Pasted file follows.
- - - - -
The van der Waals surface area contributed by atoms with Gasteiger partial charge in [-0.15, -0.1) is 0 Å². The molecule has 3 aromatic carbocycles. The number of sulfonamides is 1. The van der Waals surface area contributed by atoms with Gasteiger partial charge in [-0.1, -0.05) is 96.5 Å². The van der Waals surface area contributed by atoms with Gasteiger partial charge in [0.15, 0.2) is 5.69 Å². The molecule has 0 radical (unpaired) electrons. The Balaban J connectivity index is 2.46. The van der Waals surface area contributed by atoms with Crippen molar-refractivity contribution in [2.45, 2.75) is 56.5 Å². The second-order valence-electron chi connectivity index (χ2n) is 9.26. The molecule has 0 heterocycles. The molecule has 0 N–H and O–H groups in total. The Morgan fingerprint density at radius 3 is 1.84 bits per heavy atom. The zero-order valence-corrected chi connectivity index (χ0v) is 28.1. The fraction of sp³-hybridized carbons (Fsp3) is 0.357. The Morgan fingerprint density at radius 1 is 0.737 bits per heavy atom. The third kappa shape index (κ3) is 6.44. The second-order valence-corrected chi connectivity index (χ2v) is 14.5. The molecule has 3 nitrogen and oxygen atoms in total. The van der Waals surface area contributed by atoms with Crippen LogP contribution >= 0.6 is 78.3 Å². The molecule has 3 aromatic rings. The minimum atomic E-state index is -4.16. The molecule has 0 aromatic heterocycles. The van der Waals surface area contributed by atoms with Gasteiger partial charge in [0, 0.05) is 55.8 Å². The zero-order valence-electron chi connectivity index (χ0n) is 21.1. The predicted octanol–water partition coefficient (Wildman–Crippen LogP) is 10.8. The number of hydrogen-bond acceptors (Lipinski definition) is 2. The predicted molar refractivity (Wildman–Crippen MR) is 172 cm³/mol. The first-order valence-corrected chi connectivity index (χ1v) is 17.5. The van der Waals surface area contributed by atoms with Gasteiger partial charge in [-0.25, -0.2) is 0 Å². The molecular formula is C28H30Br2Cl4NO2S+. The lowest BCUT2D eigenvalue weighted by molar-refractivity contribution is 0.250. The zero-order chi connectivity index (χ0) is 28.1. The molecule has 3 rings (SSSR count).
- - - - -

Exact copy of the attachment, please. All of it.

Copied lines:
The van der Waals surface area contributed by atoms with Gasteiger partial charge in [-0.15, -0.1) is 0 Å². The molecule has 3 aromatic carbocycles. The number of sulfonamides is 1. The van der Waals surface area contributed by atoms with Gasteiger partial charge in [-0.1, -0.05) is 96.5 Å². The van der Waals surface area contributed by atoms with Gasteiger partial charge in [0.15, 0.2) is 5.69 Å². The molecule has 0 radical (unpaired) electrons. The Balaban J connectivity index is 2.46. The van der Waals surface area contributed by atoms with Crippen molar-refractivity contribution in [2.45, 2.75) is 56.5 Å². The second-order valence-electron chi connectivity index (χ2n) is 9.26. The molecule has 0 heterocycles. The molecule has 0 N–H and O–H groups in total. The Morgan fingerprint density at radius 3 is 1.84 bits per heavy atom. The zero-order valence-corrected chi connectivity index (χ0v) is 28.1. The fraction of sp³-hybridized carbons (Fsp3) is 0.357. The Morgan fingerprint density at radius 1 is 0.737 bits per heavy atom. The third kappa shape index (κ3) is 6.44. The second-order valence-corrected chi connectivity index (χ2v) is 14.5. The molecule has 3 nitrogen and oxygen atoms in total. The van der Waals surface area contributed by atoms with Crippen LogP contribution >= 0.6 is 78.3 Å². The molecule has 3 aromatic rings. The minimum atomic E-state index is -4.16. The molecule has 0 aromatic heterocycles. The van der Waals surface area contributed by atoms with Gasteiger partial charge in [0, 0.05) is 55.8 Å². The zero-order valence-electron chi connectivity index (χ0n) is 21.1. The predicted octanol–water partition coefficient (Wildman–Crippen LogP) is 10.8. The number of hydrogen-bond acceptors (Lipinski definition) is 2. The predicted molar refractivity (Wildman–Crippen MR) is 172 cm³/mol. The first-order valence-corrected chi connectivity index (χ1v) is 17.5. The van der Waals surface area contributed by atoms with Gasteiger partial charge in [-0.25, -0.2) is 0 Å². The molecular formula is C28H30Br2Cl4NO2S+. The lowest BCUT2D eigenvalue weighted by molar-refractivity contribution is 0.250. The zero-order chi connectivity index (χ0) is 28.1. The molecule has 3 rings (SSSR count).